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Super Bowl Run: Defense Has Its Day!
by Al McMordie - 01/22/2012
Pats/Giants rematch! It’s a great contrast in styles, just like 4 years ago, a great offense against a great defense. Let’s give some praise to defensive coordinators this NFL postseason. It’s been a difficult two-year run for defenses, what with all the rule changes to favor the offense. Offensive records have been piling up, from Peyton Manning’s Colts to Tom Brady’s 50 TDs in 2007 and the record setting yardage put up this season, over 5,000 passing yards by an astonishing three quarterbacks (Drew Brees, Brady and Matthew Stafford). To put that in perspective Dan Marino's NFL record had been in place since 1984, the only QB to top 5,000 yards – until three did it this season and one (Brees) last year. Throw in Eli Manning’s 4,933 yards and that’s 4 of the top 6 passing yards ever all this season!
It was all offense all the time, so it seemed, which NFL and TV executives were delighted with. And then a funny thing happened in January: the defensive teams won. Brees and the Saints got knocked silly by the 49ers powerful defense, coughing it up 5 times. The mighty Green Bay Packers had a 15-1 regular season come to a screeching halt in the playoffs when the Giants and their attacking defense forced 3 fumbles and pulled a 37-20 upset.
The conference c hampionship games found only one high flying, flashy offense (Patriots) and 3 teams that have defense (49ers, Giants, Ravens) as their trademark. It’s nice to see defense rising up, as the rules have been altered since 2004 to help the passing game – enforcement of the 5-yard rule to prevent defensive backs from mugging receivers, the Brady Rule to help keep quarterbacks upright, etc. Three years ago the upstart Arizona Cardinals came out of nowhere with a weak defense but won the NFC. How? With a dynamite passing game behind Larry Fitzgerald, Anquan Boldin and Kurt Warner.
In 2009 we saw the top two offensive teams in the league, the Saints and Colts, meet in the Super Bowl. The New Orleans offense was tops in the league, averaging 31.9 points and 403 yards, while the Colts had the No. 2 passing offense behind MVP QB Peyton Manning (33 TDs, 16 INTs). And both those teams had defenses that weren’t very good statistically. Had the importance of defense been diminished? No. At least not as much as some might think. The last two postseasons, the defenses have come roaring back with a vengeance – as they usually do in January.
Last year the four teams that made the conference championship games, the Steelers, Jets, Bears and Packers, all ranked in the Top 10 in total defense and the Top 6 in points allowed. Those high flying offense of the Saints, Colts and Patriots all went winless in the playoffs (and all had below average defenses).
So why did the Packers fall out of this year’s playoffs so swiftly? It wasn’t so much the offense being out of synch against the Giants as it was their bad defense all season. Remember that the Packers ranked an impressive second in total defense in 2009, then 9th last season in yards allowed but second in points (15.6 ppg allowed) behind defensive coordinator Dom Capers, who likes to blitz and mix things up. Down the stretch the Packers defense defense allowed 0, 7, 3, 20, 16, 7, 31, 17, 3, 16, 24, 21, 14 and 25 points their final 14 games (13 ppg) while winning the Super Bowl.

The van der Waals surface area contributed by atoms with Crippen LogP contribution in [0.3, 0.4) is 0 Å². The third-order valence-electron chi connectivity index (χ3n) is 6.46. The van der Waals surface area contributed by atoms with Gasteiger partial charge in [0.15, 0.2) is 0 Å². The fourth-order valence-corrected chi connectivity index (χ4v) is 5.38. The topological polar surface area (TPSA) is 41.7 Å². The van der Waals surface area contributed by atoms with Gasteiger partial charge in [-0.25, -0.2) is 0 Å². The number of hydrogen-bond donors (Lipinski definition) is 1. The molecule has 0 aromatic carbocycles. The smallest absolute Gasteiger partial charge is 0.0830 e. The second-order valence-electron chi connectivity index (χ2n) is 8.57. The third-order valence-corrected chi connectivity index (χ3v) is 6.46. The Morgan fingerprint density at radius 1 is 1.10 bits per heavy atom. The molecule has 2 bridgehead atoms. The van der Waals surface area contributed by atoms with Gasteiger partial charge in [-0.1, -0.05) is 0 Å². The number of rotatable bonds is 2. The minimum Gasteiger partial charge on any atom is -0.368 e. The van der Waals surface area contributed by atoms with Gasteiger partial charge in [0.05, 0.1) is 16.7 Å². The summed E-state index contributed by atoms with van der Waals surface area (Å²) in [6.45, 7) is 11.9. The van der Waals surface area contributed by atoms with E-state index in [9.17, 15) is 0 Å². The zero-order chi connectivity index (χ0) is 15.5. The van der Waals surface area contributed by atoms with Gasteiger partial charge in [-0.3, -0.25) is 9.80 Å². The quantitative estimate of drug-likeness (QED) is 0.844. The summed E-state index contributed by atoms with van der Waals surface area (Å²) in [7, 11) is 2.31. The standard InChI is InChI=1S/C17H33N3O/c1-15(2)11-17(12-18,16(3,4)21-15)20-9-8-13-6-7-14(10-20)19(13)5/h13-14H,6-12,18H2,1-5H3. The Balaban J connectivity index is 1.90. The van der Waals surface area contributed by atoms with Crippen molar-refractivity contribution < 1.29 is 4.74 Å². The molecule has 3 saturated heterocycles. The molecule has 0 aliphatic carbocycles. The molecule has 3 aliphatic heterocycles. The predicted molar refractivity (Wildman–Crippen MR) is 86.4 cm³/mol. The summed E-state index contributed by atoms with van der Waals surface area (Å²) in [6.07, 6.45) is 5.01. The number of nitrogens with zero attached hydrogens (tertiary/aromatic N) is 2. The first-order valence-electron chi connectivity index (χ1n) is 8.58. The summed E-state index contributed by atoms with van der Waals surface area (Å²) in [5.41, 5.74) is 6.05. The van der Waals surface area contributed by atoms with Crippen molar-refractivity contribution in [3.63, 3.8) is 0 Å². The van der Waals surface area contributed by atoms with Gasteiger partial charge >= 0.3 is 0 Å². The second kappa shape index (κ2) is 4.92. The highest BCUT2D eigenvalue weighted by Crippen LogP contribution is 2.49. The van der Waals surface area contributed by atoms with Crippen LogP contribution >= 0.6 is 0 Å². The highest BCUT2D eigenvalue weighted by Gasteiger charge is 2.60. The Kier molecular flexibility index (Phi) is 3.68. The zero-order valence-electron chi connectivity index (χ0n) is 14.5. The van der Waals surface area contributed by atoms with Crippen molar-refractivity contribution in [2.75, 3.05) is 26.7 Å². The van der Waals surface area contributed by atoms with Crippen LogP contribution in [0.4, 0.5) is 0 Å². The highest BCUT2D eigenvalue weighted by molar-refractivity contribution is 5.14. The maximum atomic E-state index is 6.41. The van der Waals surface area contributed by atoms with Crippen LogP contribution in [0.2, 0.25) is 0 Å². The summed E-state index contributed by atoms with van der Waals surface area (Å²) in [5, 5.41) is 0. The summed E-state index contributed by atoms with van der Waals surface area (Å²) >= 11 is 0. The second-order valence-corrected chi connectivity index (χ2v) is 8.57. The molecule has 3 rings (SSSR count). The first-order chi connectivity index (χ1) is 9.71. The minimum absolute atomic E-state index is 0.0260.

This season? A totally different defense showed up, despite much of the same cast and defensive coordinator. The Packers allowed over 30 points 5 times, including their final two games, giving up 41 to Detroit and 37 to the NY Giants. In two meetings with the Giants this season, Green Bay allowed 35 and 37. They also gave up 35 to San Diego and 34 to the Saints – both wins, but shaky wins.
Defense is what got the surprising 49ers so far, a team that was 45-to-1 to win the Super Bowl back in August. Thanks to the NFL’s top-ranked rushing defense, the Niners have a knack for making offenses one-dimensional. The Saints were 12-0 this season when rushing for 100 yards. After they gained 37 yards on 14 carries in the playoff loss to San Francisco, they dropped to 1-4 when they didn’t hit 100.
Baltimore eschews a fancy offense and leans on a talented, punishing defense to lead the way. The Ravens had the second best run defense in the NFL during the regular season, permitting just 92.6 yards per game. Ravens linebacker Terrell Suggs led the AFC with 14 sacks during the regular season.
The Giants struggled on defense much of the season, but are riding a 5-0 SU/ATS run because of the defensive talent, topping the Jets (29-14), the rival Cowboys (31-14), the Falcons (24-2) in the Wild Card game, a shocker at Green Bay (37-20) and winning at San Fran (20-17). They lead the NFL with 48 sacks with Jason Pierre-Paul (16½ sacks) and DE Osi Umenyiora. They sacked Aaron Rodgers 4 times in the playoffs and QB Alex Smith 3 more times in the NFC title game. The Giants are 8-1 ATS in their last 9 playoff games, the Under is 8-2 in the Giants last 10 playoff games.
Defense is not something the Patriots do well, though the defense saved the day in the AFC Championship game, stopping the Ravens on a late game winning TD pass, then won it when Baltimore missed the field goal.
This will be an interesting Super Bowl: If the Patriots win many can claim that this is now a new era where offense dominates the NFL, after the Saints and Packers won the last two years and the Colts in 2006. Or, if the Giants prevail they can point to two titles the last four years won with defense, along with a Green Bay defense that was outstanding a year ago as champs. While both teams have talented QBs and passing games, don’t be surprised if the Big Game comes down to defense and turnovers. Winning Super Bowls with great defense isn’t dead just yet, it just took a year off when the Saints/Colts met! Good luck, as always....Al McMordie